Sharada married Chalam, a famous Telugu hero, producer and comedian. He was her co-star in her debut film Tandrulu Kodukulu. They later divorced.
When she grew up, she started acting in theatre, under the supervision of her grandmother. In Indian theatre and cinema, the female lead stars used to leave the field as soon as they are married. So, most of the female lead stars were very young compared to the male leads. Sharada remembers in one of the plays she acted as the wife of a person 30 years older than she was when she was just 13. Her debut in films was with a minor role in the Telugu film Kanyasulkam. However, she returned to theatre after it and did a major role in the Telugu version of Rakta Kanneeru, a Tamil drama. The play went to get staged over 100 times in Tamil Nadu.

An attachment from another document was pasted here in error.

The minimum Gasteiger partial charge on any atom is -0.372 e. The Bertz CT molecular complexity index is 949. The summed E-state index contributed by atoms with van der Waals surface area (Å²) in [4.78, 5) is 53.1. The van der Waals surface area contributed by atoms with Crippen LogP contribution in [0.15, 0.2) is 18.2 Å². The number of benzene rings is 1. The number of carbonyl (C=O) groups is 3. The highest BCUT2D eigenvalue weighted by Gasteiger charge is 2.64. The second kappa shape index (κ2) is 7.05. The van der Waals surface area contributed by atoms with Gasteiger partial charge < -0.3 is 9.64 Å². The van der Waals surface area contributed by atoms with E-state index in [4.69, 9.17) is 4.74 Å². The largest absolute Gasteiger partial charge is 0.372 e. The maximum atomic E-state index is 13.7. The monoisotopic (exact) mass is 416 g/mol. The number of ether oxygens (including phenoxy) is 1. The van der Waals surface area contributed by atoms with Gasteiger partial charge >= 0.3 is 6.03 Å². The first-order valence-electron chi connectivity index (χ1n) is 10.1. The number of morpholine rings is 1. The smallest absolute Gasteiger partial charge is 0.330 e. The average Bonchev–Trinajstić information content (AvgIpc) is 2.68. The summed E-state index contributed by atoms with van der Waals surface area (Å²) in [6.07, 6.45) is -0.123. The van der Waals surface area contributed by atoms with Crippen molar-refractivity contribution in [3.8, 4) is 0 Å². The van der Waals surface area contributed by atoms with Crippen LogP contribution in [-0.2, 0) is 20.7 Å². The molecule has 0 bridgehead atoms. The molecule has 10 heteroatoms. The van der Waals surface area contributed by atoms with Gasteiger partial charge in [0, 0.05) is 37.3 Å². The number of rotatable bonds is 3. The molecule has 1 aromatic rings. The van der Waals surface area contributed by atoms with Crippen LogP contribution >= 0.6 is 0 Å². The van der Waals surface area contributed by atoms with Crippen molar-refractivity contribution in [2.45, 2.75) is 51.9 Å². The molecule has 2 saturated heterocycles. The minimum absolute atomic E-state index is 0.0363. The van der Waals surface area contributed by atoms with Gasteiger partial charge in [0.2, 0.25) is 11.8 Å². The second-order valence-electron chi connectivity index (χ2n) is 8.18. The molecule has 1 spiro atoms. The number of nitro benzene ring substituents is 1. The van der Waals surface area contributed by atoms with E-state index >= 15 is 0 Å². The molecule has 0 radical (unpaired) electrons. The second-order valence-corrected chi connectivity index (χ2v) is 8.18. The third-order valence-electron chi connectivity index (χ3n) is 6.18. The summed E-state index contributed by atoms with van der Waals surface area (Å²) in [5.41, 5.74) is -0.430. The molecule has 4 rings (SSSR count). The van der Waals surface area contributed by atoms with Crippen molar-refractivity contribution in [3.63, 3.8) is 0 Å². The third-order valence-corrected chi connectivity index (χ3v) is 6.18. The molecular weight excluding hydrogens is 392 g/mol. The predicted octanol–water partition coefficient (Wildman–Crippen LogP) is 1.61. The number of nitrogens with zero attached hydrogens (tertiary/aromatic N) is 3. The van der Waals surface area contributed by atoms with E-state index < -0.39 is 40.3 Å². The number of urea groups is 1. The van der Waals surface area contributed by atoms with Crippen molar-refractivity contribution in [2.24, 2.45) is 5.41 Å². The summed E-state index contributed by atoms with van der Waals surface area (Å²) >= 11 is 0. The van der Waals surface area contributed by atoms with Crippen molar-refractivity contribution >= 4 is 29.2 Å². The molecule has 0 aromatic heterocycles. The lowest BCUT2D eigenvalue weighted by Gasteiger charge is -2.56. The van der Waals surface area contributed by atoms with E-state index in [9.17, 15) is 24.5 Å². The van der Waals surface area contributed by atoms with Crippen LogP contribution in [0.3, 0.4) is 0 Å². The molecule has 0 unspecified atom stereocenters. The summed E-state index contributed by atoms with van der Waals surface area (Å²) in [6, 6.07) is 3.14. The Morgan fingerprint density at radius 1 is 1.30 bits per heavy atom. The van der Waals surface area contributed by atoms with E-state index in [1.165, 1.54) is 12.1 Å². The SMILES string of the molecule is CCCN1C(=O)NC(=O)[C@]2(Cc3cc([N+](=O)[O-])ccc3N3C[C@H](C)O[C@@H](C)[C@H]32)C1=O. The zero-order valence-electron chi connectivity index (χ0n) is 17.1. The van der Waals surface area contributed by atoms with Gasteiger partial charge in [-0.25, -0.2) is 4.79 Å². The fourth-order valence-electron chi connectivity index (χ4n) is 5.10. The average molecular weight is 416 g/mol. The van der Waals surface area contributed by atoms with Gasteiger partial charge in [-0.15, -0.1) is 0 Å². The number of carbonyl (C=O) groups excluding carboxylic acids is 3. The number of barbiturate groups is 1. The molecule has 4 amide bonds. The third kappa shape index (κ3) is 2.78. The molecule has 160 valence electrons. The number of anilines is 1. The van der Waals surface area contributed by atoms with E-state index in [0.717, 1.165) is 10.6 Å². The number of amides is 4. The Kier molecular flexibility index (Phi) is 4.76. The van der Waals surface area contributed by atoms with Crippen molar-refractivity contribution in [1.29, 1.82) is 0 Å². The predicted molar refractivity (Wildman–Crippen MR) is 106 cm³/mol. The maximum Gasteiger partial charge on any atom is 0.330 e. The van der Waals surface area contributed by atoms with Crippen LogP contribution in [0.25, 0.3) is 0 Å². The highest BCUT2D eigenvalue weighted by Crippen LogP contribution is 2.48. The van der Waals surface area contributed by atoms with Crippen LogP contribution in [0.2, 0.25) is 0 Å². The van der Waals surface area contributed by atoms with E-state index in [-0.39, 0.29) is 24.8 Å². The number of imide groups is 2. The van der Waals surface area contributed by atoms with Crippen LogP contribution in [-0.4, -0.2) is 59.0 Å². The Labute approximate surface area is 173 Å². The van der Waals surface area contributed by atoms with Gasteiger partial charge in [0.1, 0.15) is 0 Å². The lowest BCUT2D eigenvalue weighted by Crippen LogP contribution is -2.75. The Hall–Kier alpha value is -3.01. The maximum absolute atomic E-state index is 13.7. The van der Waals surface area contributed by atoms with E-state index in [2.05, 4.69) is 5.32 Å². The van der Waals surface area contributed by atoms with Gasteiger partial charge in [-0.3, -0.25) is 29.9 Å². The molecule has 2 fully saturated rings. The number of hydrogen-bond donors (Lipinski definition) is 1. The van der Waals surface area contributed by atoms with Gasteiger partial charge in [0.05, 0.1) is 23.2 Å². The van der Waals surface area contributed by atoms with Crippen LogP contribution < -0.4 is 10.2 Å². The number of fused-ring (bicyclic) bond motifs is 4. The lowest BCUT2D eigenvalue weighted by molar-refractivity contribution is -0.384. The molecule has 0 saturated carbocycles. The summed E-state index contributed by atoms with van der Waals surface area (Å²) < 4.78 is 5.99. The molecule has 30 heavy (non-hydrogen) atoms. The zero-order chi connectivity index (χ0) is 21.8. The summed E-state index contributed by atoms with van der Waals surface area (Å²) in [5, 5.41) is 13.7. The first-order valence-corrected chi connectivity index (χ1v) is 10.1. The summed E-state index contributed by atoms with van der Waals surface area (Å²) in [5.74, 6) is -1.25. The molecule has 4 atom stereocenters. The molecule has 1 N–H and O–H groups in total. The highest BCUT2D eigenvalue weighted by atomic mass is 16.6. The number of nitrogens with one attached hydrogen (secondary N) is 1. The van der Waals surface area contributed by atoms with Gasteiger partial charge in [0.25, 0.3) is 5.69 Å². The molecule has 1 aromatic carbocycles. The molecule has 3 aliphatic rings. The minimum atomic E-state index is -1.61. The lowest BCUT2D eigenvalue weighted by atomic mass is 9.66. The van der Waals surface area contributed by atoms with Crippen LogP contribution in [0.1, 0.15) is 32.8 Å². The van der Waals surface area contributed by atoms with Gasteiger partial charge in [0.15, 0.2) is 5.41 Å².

In 1959, she began her career as Sharada. The change in name was attributed to the presence of a few other actors in the industry with the name Saraswati. She came under contract to L.V. Prasad, a Telugu producer. Though she didn't get to act in any of his films, she got her formal training in acting under him, including the Navarasa lessons. She largely attributes her performances and growth in the field to this training. Her first break came with the Akkineni Nageswara Rao starrer Iddaru Mitrulu, which was a major hit. Noted for the role in the film, she got chances from Tamil and Malayalam films as well. The year 1965 changed her career as Sharada carved her niche for herself in the Malayalam film industry with her performances in Shakuntala, Murappennu, Udhyogastha by P. Venu, Kattu Thulasi and Inapravukal. After that, she focused in Malayalam films, acting only a few roles in other languages. Recognition came in 1967 in the form of a national honorary award for her performances in various films of 1966 including Iruttinte Athmavu. The award was the predecessor to the National Film Award for Best Actress, which was instituted in 1968. In 1969, she won her first National Film Award for Best Actress for her performance in Thulabharam. She went on to win the award 2 more times, for Swayamvaram (1972, Malayalam) and Nimajjanam (1978, Telugu). She also won the Kerala State Film Awards for Best Actress one time.